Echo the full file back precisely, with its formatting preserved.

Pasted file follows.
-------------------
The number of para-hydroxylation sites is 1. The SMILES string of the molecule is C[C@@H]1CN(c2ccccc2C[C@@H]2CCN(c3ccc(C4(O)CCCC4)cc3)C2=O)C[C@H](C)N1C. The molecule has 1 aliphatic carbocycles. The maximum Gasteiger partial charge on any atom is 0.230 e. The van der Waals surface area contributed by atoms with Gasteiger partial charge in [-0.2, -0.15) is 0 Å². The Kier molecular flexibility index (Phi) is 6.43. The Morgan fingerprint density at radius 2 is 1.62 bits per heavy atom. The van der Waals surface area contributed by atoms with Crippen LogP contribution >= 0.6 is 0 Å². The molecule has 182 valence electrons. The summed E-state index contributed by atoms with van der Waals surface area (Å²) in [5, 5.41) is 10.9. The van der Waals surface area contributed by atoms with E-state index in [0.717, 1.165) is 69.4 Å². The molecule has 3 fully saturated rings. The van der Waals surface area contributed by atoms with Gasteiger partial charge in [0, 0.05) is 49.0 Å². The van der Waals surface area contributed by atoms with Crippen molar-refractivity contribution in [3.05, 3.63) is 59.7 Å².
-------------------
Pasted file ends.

The number of para-hydroxylation sites is 1. The SMILES string of the molecule is C[C@@H]1CN(c2ccccc2C[C@@H]2CCN(c3ccc(C4(O)CCCC4)cc3)C2=O)C[C@H](C)N1C. The molecule has 1 aliphatic carbocycles. The maximum Gasteiger partial charge on any atom is 0.230 e. The van der Waals surface area contributed by atoms with Gasteiger partial charge in [-0.2, -0.15) is 0 Å². The Kier molecular flexibility index (Phi) is 6.43. The Morgan fingerprint density at radius 2 is 1.62 bits per heavy atom. The van der Waals surface area contributed by atoms with Crippen LogP contribution >= 0.6 is 0 Å². The molecule has 182 valence electrons. The summed E-state index contributed by atoms with van der Waals surface area (Å²) in [5, 5.41) is 10.9. The van der Waals surface area contributed by atoms with E-state index in [0.717, 1.165) is 69.4 Å². The molecule has 3 fully saturated rings. The van der Waals surface area contributed by atoms with Gasteiger partial charge in [0, 0.05) is 49.0 Å². The van der Waals surface area contributed by atoms with Crippen molar-refractivity contribution in [3.05, 3.63) is 59.7 Å².